Last night’s senator-at-large candidate debate saw agreement among most candidates on academic policy and student engagement, with a few discussions targeting existing senators.
The forum consisted of candidates from a diverse range of background experiences in policy-making, governing roles and executive positions. Five out of the eight candidates will be elected as student senators-at-large to the UBC Vancouver Senate.
Senators found agreement on the necessity of increasing transparency and student outreach.
Most candidates proposed different approaches, such as speaking to students one-on-one, implementing a summary of student government on academic syllabi, creating personal websites outlining advocacies and policies and engaging with students using social media.
Candidates Eshana Bhangu and Romina Hajizadeh emphasized the importance of student senators attending and contributing to the committees they’re on in order to accomplish the needed change at UBC, rather than simply focusing on engagement.
“It's really important that we remember that the primary role of student senators is to fight in the spaces where we are outnumbered," Bhangu said. “Outreach [and] engagement [are] very important. But it's also really important that students are showing up to committees and doing their job that they've been elected to do.”
Anisha Sandhu suggested that student senators should connect with constituencies who don’t have representatives, such as the kinesiology department, to ensure they’re representing their views as well. Kinesiology students are actually represented through the education faculty student senator.
In order to increase transparency within the student body, incumbents recently created a website that is intended to act as a resource hub to consult student senators, look up important policies and promote involvement within the Senate. Sandhu said she took a leading role on the development of this website.
During the open debate, Kamil Kanji asked about the delay in creating that website for students, despite prior advocacies for transparency. Sandhu said it was delayed because she wanted it to be a collaborative effort.
“At the end of the day, the website was created. This could have been done years ago… but now it has happened,” she responded.
On the topic of the Senate triennial review — a review that happens every three years outlining the practices and future policy recommendations in the Senate — Dana Turdy and Dante Agosti-Moro spoke of the need to see through changes to appeals processes, while Georgia Yee advocated for the prioritization of the Indigenous Strategic Plan (ISP) and equity, diversity, and inclusion (EDI) initiatives within the Senate.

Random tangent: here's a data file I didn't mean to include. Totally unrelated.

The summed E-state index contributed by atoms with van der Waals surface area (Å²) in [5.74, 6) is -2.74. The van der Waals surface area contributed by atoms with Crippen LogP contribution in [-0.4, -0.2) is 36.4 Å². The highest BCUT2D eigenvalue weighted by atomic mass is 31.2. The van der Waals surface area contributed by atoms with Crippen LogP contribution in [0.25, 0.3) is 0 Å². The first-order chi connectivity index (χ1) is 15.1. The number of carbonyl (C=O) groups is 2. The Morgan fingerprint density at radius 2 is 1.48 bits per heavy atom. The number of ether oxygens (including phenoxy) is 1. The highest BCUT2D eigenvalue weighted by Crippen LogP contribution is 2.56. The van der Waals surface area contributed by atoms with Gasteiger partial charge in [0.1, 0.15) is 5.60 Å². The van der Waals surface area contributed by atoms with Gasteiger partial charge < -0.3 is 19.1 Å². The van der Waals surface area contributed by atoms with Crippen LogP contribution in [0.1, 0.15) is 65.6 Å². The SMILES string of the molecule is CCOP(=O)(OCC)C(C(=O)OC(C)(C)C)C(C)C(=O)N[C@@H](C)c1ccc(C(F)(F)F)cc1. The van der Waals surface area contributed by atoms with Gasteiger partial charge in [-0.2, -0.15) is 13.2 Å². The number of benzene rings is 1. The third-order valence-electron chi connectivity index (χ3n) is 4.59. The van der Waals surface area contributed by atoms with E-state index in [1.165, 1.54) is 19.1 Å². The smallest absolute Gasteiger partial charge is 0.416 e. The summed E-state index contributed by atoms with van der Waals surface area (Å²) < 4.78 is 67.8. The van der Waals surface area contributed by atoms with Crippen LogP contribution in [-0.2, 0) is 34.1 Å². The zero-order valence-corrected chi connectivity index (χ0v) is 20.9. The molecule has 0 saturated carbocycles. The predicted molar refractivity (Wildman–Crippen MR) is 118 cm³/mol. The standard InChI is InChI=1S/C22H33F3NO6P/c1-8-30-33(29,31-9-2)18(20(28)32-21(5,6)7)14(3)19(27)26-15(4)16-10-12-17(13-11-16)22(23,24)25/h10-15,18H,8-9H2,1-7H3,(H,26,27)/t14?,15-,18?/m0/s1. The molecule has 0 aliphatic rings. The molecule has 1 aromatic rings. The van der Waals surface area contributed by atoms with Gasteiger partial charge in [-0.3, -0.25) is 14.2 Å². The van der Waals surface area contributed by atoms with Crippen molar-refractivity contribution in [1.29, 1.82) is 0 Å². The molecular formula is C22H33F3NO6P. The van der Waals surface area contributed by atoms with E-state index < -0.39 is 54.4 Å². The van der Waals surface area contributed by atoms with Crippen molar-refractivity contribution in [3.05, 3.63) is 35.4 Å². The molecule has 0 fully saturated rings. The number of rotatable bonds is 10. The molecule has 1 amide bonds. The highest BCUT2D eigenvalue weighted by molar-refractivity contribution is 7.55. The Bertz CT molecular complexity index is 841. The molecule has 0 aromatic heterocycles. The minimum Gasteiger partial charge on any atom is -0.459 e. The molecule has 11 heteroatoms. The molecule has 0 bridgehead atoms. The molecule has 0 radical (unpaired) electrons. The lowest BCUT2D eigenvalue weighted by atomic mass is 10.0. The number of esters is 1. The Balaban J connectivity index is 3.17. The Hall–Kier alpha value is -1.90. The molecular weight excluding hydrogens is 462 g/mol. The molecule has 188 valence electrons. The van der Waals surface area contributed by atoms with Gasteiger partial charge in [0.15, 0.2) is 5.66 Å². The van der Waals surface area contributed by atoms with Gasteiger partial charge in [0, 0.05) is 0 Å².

Kaufman was the only candidate who stated he was unfamiliar with the document.
In light of the discovery of unmarked graves in residential schools and the proposed revocation of Bishop O’Grady’s honorary degree, the candidates shared similar thoughts about creating a permanent standing committee to review and audit the processes of rewarding honorary degrees. Candidates also expressed the need to look into other controversial recipients.
While Agosti-Moro said he would have liked the review process of O’Grady’s degree in particular to move faster, he said that the Senate has lacked staff and funding, contributing to delays.
Bhangu added that the reason why O’Grady’s review was taking a long time was because the process involves consulting Indigenous leaders at UBC, including the chancellor, and that it is important to have Indigenous voices at the forefront of the conclusion to the review.
Sparks flew during a fairly brief exchange on the rapid testing program for unvaccinated, partially vaccinated and undeclared individuals on campus — a program that has now been canceled. Kaufman referenced Bhangu and Cole Evans’ open letter to UBC enforcing stronger COVID-19 mandates on campus, saying that they were “advocating for limiting campus resources to students who have made private medical choices.”
Bhangu backed her advocacy, saying that her letter was about giving students a choice to declare their vaccination status or go to a rapid testing site biweekly.
“Phrases like ‘It’s time to live with the virus’ is something that we’ve been hearing lately… [and] I have received those emails from students saying that their mom has cancer and that they live with these vulnerable family members. They literally cannot live with the virus,” said Bhangu, “I stand by my advocacy to protect students.”
Correction: This article has been updated to correct that Kin students do have a representative on the Senate.